• Forms of voter ID. In states with voter ID requirements for in-person voting, lessening the requirements to acquire an ID for a person experiencing homelessness may make sense. Special state-issued ID cards for people experiencing homelessness that may not include photos, expiration dates or addresses may help.
  • Same-day registration. Same-day registration allows any qualified resident of the state to register to vote and cast a ballot at the same time. For those experiencing homelessness, it may be an increased burden to register one day and then prepare to vote days later. Same-day (or Election-Day) registration could benefit them.

How can legislators help people experiencing homelessness? Legislators can develop relationships with organizations that help people experiencing homelessness and learn about the conditions of this population in their state or district. They can encourage or even require that election information be screened for literacy level (something that would benefit many voters), and they can ensure that voting services are made accessible to those without stable housing. 

State Laws That Address Residency, Homelessness and Voting

Table. State Laws

State

Statute

Summary

Arizona

A.R.S. § 16-121

A homeless qualified elector may report a homeless shelter, the place at which the registrant is a resident, the county courthouse in the county in which the registrant resides, or a general delivery address for a post office covering the location where the registrant is a resident. A person who is otherwise qualified to register to vote shall not be refused registration or declared not qualified to vote because the person does not live in a permanent, private or fixed structure.

Colorado

C.R.S. 1-2-102

A homeless qualified elector shall identify a specific location within a county where the elector returns to regularly. This location may include a homeless shelter, a homeless services provider, a park, a campground, a vacant lot, a business address, or any other physical location. If the homeless elector’s registration residence does not include a mailing address, the elector shall also provide a mailing address.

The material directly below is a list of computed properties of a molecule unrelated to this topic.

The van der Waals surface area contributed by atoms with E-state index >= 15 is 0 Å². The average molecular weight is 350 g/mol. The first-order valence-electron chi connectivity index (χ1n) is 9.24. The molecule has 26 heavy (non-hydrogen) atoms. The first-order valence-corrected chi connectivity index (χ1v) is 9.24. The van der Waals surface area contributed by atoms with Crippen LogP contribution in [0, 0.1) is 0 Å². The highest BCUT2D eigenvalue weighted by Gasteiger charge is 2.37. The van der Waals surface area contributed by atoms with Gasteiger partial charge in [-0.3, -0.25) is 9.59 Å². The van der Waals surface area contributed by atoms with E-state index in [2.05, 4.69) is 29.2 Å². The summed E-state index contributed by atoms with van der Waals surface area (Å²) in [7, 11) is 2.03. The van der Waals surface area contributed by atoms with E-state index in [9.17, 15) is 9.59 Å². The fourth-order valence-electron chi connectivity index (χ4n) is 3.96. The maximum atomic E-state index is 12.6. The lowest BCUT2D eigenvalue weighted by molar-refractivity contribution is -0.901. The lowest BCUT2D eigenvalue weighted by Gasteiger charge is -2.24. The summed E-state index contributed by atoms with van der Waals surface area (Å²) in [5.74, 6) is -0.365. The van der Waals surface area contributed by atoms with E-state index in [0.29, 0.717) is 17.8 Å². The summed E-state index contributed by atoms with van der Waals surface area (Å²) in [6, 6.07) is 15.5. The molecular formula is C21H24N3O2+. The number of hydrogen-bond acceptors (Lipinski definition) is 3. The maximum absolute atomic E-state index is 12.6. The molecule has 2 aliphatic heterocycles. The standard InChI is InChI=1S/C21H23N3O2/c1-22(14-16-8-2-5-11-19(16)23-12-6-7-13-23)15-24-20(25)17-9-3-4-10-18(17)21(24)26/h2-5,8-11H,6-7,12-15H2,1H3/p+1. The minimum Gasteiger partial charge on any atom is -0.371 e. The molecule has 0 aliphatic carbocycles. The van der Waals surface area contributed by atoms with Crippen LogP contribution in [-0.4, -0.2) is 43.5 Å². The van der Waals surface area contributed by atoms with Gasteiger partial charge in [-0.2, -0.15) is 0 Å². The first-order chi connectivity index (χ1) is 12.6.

Iowa

Iowa Code § 48A.5A; 48A.5

A person who is homeless or has no established residence may declare residence in a precinct by describing on the voter registration form a place to which the person often returns.

Illinois

10 ILCS 5/3-2

A mailing address of a homeless individual may include, but is not limited to, a shelter, a day shelter, or a private residence. Election authorities may by reasonable rules limit the place where voter registration of homeless individuals may be taken and the class of deputy registrars who may take the voter registration of homeless individuals. Nothing in this Act shall be construed to confer upon homeless individuals any additional privileges or benefits other than the right to register to vote and to be qualified to vote in an election.

Kentucky

KRS § 116.035

 

For a person who is homeless and lacks an established and fixed nighttime residence of regular return, he or she may elect a location with a fixed address as a place of habitation, which shall be considered his or her residence, and may include a supervised publicly or privately operated shelter designed to provide temporary living accommodations or a public or private place not designed for, or ordinarily used as, a regular sleeping accommodation for human beings.

Maine

MRS Title 21A §112(15)

A person may have a nontraditional residence, including, but not limited to a shelter, park or underpass. A person’s residency is not subject to challenge on the sole basis that the person has a nontraditional residence.

Michigan

MCLS §168.11

“Residence” for registration and voting purposes means that place at which a person habitually sleeps, keeps his or her personal effects, and has a regular place of lodging.

Minnesota

Minn. Stat. § 201.061

For voting registration, a residence facility means a supervised publicly or privately operated shelter or dwelling designed to provide temporary living accommodations for the homeless.

Nebraska

Neb.Rev.St. §32-116.

Residence, if a person is homeless, means the county in which the person is living.

New Hampshire

RSA 654:7

The voter registration form for New Hampshire provides a place to put a homeless shelter down as an address. A homeless shelter or similar service provider to receive United States mail on your behalf.

New Mexico

N.M. Stat. Ann. § 1-4-5.3

 

Registration; lack of physical address.